Mugabe seeks a cloned successor

Bill Saidi

Bill Saidi

In his 83rd birthday interview on state television last April, Zimbabwe President Robert Mugabe sounded rattled by his possible successor, Teurai Ropa Joyce Mujuru.

Mugabe practically disowned her, though it was he who had paved the way for her to be virtually assured of election as the second vice- president of his ruling Zanu-PF, replacing Simon Muzenda, who died in 2003.

Mugabe referred to an obscure promise the party had made to women members, that the two vice-presidents would be a man and a woman.

That promise has been ignored by a number of the party's top echelon, some of whom have campaigned for the job.

Reports have persisted that party stalwart Emmerson Mnangagwa had mobilised a high-powered team for his campaign.

Among his foot soldiers was said to be Jonathan Moyo, then minister of state for information and publicity, and ostensibly a Mugabe loyalist.

The vice-president's post is to be occupied by a member of the old Zanu-PF because Joseph Msika, the other vice-president, had come from the former Zapu-PF, after the death in 1999 of the incumbent, Joshua Nkomo.

Mugabe was rattled by Mujuru because she had apparently spoken glowingly of Edgar Tekere's autobiography, A Life of Struggle, in which he referred to her as one of the ablest guerilla leaders during the struggle for independence.

Tekere, who fell out with Mugabe in 1989 over corruption and the one-party system, had been Mugabe's right-hand man since 1975. His book, which gave a very unflattering portrayal of Mugabe, was heavily criticised by Mugabe and other Zanu-PF luminaries.

The two former comrades-in-arms squared off for the country's presidency in 1990, with Tekere losing, but not disgracefully.

Mugabe is known for not leaving anything to chance.

But there have been lapses. He couldn't prevent his party from losing 57 of the 120 seats in the 2000 parliamentary elections to the opposition Movement for Democratic Change (MDC), formed only nine months earlier.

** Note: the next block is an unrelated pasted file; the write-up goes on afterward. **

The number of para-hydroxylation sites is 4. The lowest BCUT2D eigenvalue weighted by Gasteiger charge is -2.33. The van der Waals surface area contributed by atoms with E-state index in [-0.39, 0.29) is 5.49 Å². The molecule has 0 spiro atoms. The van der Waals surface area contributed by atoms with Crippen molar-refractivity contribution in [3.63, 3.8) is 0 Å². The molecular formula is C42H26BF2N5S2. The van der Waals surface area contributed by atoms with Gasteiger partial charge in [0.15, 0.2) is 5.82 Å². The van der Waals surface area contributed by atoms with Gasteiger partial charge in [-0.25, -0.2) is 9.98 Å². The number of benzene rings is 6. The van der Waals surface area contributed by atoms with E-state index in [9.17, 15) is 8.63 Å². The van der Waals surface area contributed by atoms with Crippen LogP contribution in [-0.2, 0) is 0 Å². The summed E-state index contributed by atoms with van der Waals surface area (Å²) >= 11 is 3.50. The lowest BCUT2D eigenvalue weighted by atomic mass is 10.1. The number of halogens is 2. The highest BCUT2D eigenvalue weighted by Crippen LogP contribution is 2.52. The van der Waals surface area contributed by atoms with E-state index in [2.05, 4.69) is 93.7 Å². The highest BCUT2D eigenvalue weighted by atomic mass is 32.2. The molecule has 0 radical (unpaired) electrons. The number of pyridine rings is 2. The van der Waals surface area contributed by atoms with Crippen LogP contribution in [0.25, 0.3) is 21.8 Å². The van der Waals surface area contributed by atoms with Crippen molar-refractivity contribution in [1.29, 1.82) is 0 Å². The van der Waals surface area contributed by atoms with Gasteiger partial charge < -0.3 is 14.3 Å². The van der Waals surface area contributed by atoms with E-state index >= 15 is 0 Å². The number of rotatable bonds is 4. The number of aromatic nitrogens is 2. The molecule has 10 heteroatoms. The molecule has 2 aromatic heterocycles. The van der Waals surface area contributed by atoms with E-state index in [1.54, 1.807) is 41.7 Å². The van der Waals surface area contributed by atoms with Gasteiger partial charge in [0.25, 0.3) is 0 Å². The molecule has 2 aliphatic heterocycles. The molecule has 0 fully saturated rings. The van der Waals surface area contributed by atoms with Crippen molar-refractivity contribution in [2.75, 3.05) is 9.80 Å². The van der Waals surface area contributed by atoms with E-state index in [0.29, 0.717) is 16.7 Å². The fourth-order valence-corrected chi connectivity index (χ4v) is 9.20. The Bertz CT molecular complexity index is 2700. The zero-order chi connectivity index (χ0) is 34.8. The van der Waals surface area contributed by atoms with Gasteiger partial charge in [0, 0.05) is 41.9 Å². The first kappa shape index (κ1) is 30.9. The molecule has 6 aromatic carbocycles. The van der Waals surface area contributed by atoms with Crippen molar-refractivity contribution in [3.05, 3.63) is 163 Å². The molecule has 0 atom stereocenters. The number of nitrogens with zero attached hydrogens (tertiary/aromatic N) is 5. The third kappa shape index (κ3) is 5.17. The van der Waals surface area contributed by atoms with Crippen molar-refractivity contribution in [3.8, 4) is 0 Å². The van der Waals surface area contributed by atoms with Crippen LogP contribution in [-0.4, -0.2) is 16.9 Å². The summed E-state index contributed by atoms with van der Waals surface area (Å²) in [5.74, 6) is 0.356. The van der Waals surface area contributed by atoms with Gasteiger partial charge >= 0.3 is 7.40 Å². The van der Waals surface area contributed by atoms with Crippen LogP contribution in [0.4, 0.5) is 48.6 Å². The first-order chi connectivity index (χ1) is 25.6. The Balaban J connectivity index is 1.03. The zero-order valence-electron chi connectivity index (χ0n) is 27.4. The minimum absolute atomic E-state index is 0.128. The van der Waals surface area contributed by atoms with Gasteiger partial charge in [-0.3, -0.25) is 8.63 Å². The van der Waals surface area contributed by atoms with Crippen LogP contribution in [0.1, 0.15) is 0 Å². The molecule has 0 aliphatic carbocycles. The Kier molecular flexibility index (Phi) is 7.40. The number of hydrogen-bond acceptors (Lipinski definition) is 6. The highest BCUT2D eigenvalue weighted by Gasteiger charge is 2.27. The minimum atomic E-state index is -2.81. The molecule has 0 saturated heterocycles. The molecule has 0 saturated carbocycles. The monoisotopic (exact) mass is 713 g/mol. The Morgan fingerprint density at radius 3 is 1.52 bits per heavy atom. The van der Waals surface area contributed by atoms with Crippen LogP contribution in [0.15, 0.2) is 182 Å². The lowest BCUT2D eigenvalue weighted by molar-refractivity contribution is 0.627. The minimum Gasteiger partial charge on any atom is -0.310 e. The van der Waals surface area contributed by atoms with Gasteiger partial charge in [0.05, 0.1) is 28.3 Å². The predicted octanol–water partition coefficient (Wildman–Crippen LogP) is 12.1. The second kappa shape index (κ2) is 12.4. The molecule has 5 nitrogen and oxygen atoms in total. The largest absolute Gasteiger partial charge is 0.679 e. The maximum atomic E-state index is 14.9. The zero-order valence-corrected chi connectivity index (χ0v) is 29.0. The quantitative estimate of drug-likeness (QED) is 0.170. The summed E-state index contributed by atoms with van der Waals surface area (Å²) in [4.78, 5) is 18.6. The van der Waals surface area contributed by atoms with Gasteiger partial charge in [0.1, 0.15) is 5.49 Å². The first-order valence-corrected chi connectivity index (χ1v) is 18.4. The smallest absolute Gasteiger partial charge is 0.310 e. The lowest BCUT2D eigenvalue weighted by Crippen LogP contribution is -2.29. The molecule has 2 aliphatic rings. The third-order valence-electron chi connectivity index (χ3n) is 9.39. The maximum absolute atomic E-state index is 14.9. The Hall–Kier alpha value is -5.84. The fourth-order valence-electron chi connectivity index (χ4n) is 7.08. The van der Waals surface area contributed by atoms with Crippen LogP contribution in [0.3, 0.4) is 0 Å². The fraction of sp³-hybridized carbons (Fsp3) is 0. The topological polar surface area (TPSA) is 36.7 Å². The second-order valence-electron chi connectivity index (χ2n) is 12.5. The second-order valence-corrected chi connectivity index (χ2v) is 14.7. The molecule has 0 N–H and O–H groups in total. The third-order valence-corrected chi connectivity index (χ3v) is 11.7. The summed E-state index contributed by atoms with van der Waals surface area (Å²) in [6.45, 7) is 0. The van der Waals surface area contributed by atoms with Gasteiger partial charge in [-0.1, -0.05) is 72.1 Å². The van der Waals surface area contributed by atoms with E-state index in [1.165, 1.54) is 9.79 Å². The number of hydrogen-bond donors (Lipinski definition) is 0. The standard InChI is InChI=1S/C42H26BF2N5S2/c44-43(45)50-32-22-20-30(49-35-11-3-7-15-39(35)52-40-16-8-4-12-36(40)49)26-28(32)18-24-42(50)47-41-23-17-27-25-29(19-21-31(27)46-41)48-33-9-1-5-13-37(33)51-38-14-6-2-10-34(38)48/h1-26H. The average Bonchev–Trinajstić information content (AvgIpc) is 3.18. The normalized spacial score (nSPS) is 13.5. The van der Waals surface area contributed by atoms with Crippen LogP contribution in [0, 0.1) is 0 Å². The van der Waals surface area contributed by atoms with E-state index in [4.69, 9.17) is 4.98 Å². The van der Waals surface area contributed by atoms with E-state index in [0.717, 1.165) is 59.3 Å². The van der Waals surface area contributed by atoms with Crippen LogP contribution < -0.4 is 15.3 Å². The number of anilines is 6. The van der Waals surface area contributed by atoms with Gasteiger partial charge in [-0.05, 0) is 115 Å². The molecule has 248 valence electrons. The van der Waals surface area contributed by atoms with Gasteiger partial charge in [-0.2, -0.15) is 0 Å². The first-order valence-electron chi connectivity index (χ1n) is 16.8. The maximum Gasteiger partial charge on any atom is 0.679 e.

Two laws rushed through parliament in the aftermath of that election and the presidential poll in 2002 - the Access to Information and Protection of Privacy Act (AIPPA) and the Public Order and Security Act (Posa) - seemed specifically designed to ensure that didn't happen again.

Implementation of AIPPA has ensured a torrid time for the independent media when they have tried to give the opposition extensive coverage, while the use of Posa has crippled the opposition party's ability to hold public meetings.

In the two last elections the independent newspaper, The Daily News, was accused by the government and Zanu-PF of helping the MDC.

The application of AIPPA has subsequently closed down The Daily News and three other independent newspapers since its promulgation in 2002.

Mugabe holds all the trump cards in any election. He chooses the people in charge of supervising the elections and he can change the rules as and when he wishes.

In the current scenario, Mugabe will determine who will succeed him. The party plans what some critics have called "jiggery-pokery" with the constitution to ensure Mugabe has his wish.

Both Mujuru and Mnangagwa appear publicly to have reconciled with Mugabe.

But, according to insiders, a deal has been struck for the sake of party unity.

Under this arrangement, Mugabe will stand as the sole Zanu-PF candidate in next year's presidential elections, then step down in 2010 - having ensured that his hand-picked successor replaces him.

Unless there is a virtual revolt in the party, Mugabe will have his cherished wish - a clone as his successor.

This is assuming that the opposition MDC remains as fractured as it has been since 2005.

Mugabe is acutely aware that if the MDC coalesced into one party and entered any election endorsed beforehand as free and fair by independent observers, Zanu-PF would face a drubbing.

The governing party is condemned by most voters for having plunged the country into its present economic morass.

l Bill Saidi is deputy editor of The Standard in Harare, Zimbabwe.